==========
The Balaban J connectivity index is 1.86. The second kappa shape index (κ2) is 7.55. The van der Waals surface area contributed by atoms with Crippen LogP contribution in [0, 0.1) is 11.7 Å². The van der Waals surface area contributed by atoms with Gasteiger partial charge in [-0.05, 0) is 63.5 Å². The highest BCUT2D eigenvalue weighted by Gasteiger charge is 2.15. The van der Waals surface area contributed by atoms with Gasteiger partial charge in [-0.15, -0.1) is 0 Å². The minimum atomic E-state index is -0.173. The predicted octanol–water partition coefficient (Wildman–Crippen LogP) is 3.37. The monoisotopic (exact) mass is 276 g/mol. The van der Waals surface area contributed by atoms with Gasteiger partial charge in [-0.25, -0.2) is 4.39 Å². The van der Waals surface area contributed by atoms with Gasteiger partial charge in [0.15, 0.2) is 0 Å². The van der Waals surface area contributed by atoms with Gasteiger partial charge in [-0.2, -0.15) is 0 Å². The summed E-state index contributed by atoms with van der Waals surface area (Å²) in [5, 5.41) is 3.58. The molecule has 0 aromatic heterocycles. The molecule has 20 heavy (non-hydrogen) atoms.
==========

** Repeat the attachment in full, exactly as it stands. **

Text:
The Balaban J connectivity index is 1.86. The second kappa shape index (κ2) is 7.55. The van der Waals surface area contributed by atoms with Crippen LogP contribution in [0, 0.1) is 11.7 Å². The van der Waals surface area contributed by atoms with Gasteiger partial charge in [-0.05, 0) is 63.5 Å². The highest BCUT2D eigenvalue weighted by Gasteiger charge is 2.15. The van der Waals surface area contributed by atoms with Gasteiger partial charge in [-0.15, -0.1) is 0 Å². The minimum atomic E-state index is -0.173. The predicted octanol–water partition coefficient (Wildman–Crippen LogP) is 3.37. The monoisotopic (exact) mass is 276 g/mol. The van der Waals surface area contributed by atoms with Gasteiger partial charge in [-0.25, -0.2) is 4.39 Å². The van der Waals surface area contributed by atoms with Gasteiger partial charge in [0.15, 0.2) is 0 Å². The van der Waals surface area contributed by atoms with Gasteiger partial charge in [-0.2, -0.15) is 0 Å². The summed E-state index contributed by atoms with van der Waals surface area (Å²) in [5, 5.41) is 3.58. The molecule has 0 aromatic heterocycles. The molecule has 20 heavy (non-hydrogen) atoms.